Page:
We recently learned that one of our long-term friends who used to be homeless has lung cancer.
We longed to be with him, but we were several hours away at church retreat, so we did the next best thing – we called some of the other homeless friends we have discipled for a couple of years.
I caught Melanie just as she was about to go to a local church that provides weekly showers. I asked her to pray for Bob.
A couple of hours later we pieced together an amazing, miraculous scene that occurred at the showers.
Melanie and Rebecca, two long-term homeless women who have struggled for years with substance abuse and other issues, stormed into the church building and began shouting for people to drop what they were doing and join a prayer circle.
“Don’t worry about the food, it’ll keep!” Melanie roared at the church members who dawdled in the kitchen.
“Bob’s got lung cancer and we need to pray right NOW,” Rebecca shouted.
Soon, dozens of people were gathered in a prayer circle and were led in a prayer for Bob’s healing.
This is not how we envisioned God working when we first entered this ministry. We thought we would be grabbing “sinners” and getting them to repent and accept Jesus and come to our church and get baptized and somehow turn into miniature versions of suburban churchgoers.
As usual, God’s way was much, much better.
Luke 10:5-8 gives us a model of evangelism that turns the traditional model on its ear:
"When you enter a house, first say, 'Peace to this house.' If a man of peace is there, your peace will rest on him; if not, it will return to you. Stay in that house, eating and drinking whatever they give you, for the worker deserves his wages. Do not move around from house to house. "When you enter a town and are welcomed, eat what is set before you. Heal the sick who are there and tell them, 'The kingdom of God is near you.'”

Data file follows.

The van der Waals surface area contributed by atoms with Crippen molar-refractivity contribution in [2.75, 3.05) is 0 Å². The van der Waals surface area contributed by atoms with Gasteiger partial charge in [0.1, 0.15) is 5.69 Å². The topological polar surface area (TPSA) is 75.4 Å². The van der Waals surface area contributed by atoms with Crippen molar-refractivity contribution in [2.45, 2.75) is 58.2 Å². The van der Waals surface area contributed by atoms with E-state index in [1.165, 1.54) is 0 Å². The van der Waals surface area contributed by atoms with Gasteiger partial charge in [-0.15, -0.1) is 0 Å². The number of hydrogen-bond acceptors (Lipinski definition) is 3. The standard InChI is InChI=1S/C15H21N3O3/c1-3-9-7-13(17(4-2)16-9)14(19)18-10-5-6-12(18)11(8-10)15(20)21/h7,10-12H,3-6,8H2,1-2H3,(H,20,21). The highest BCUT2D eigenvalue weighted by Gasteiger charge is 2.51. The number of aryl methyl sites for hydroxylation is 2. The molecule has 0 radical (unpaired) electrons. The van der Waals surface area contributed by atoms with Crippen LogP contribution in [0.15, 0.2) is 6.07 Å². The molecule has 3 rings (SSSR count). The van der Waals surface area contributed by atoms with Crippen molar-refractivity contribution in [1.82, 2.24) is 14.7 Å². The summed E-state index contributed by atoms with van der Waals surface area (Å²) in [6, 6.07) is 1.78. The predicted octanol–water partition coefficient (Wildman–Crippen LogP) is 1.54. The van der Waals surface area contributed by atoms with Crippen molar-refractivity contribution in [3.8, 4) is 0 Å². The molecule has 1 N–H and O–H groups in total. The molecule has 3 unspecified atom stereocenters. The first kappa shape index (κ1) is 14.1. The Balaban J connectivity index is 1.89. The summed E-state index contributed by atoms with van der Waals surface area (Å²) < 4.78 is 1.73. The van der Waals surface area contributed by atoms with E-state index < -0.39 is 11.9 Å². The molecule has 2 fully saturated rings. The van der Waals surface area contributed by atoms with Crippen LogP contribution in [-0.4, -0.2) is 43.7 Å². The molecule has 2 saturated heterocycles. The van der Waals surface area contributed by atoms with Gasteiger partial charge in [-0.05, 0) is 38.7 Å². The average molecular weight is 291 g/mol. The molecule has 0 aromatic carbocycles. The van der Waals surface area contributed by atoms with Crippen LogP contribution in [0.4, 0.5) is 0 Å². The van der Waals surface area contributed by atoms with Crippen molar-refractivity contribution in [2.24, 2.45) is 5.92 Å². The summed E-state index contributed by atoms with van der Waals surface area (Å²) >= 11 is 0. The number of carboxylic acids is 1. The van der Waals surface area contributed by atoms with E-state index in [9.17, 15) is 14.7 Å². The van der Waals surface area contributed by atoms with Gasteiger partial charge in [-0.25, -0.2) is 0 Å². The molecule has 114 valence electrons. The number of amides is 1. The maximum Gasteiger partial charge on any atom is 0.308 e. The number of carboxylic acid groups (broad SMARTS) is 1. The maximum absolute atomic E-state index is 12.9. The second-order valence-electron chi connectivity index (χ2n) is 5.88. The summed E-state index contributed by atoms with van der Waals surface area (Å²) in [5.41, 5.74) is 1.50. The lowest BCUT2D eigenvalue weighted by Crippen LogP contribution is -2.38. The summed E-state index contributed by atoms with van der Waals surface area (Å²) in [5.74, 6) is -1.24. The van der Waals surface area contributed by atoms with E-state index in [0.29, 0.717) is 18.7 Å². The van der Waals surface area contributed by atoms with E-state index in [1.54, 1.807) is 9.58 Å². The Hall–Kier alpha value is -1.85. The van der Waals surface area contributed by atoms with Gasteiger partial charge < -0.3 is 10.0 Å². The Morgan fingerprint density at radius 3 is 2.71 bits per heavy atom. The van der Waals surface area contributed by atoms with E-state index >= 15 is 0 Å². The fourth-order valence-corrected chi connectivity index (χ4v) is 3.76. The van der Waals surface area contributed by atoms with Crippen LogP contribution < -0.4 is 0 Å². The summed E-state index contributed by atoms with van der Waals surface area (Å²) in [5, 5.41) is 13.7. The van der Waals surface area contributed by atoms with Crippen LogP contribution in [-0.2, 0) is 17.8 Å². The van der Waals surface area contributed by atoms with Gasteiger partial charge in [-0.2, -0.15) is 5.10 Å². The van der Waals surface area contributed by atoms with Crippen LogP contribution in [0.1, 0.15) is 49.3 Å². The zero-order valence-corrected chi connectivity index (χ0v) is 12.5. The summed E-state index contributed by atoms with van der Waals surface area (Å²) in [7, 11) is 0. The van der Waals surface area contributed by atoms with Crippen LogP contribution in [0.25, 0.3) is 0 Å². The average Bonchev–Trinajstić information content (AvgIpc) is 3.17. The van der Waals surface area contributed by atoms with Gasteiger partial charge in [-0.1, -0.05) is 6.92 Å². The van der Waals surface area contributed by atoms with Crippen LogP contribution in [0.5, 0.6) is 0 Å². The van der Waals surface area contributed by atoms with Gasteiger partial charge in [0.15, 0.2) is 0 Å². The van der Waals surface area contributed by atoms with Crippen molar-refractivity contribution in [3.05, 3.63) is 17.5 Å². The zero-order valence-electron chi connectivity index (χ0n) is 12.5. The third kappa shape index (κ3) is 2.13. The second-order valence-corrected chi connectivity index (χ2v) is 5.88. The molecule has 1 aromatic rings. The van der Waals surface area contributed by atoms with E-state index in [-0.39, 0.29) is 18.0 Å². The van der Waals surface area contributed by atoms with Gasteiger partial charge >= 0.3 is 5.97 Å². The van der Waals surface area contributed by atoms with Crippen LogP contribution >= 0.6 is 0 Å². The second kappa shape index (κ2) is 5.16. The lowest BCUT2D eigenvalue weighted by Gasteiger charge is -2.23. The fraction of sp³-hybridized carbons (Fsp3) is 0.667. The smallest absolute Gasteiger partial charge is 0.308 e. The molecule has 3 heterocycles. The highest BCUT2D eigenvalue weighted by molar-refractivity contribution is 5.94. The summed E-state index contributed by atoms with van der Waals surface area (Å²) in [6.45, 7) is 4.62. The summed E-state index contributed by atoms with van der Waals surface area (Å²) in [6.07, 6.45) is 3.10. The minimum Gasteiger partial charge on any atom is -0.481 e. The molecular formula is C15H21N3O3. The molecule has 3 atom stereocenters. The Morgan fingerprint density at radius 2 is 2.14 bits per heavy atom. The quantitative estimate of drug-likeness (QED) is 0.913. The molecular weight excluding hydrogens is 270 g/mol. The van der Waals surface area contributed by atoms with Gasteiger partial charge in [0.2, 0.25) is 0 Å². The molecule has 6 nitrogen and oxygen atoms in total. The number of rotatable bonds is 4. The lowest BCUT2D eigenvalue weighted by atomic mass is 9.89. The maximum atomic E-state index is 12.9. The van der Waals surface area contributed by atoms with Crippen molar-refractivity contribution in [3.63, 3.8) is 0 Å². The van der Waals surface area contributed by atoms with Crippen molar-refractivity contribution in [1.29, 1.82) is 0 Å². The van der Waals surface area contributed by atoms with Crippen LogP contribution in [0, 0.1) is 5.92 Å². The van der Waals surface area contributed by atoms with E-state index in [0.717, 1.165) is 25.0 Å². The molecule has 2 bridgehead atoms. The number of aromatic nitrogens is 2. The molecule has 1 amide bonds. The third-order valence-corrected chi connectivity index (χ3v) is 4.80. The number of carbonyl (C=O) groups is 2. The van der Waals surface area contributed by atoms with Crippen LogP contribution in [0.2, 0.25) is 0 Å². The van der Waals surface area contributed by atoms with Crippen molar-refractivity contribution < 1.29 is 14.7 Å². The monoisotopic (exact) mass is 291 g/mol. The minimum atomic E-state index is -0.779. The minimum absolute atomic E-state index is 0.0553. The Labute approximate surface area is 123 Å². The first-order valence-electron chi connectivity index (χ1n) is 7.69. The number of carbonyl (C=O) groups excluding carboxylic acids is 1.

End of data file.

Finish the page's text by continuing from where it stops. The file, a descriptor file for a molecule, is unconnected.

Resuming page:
My wife had a great metaphor for how this works and, as the guy who often forgets to water the plants in our house, I see its wisdom.
When you water a potted plant that is in very dry soil, you can’t water from the top. The soil is so hard that the water spills over the edges of the pot and (in my case) down to the floor. Instead, you put a shallow bowl under the pot, make sure there are small holes in the bottom of the pot, and fill the bowl with water.
Then the soil gradually begins to soak up the water, at its own pace, until it is saturated.
So often, evangelists pour out tracts and sermons about Jesus onto the parched souls of people who can’t see any farther than their next meal, or the depression of loveless lives.
Luke 10 turns things upside down. We are told to meet people where they are, speak peace to them and fellowship with them, “eating and drinking whatever THEY give you.”
It is great to bring a turkey dinner with all the trimmings to a homeless family, but beyond the blessing of the food lies a curse that says, “You have nothing to offer us.”
If we are going to disciple people, rather than preach to them, we must be in fellowship with them. That means seeing them regularly, visiting them in the hospital, giving them our cell phone numbers.
Following Luke 10 further, when we fellowship with people, we get to know their needs. As they express these needs – for food, for clothing, for a job – we have the opportunity to offer to pray with them that God provide.
God, with His wonderful love for the lost, can be relied on to answer these prayers. Then we can tell them, “The kingdom of God is near you.”
Even then, we need not rush into sharing the Gospel. Once they know us, trust us and see that God answers prayer, they will ask for more information about God.
Then the soil is ready to be soaked in the mercy of the Lord.
We don’t want to only plant seeds. We want them to grow and bear fruit, the way Melanie and Rebecca did. We don’t want them to adopt OUR faith. We want them to develop their own; to build up a passion for the Lord that makes them want to share it with others.
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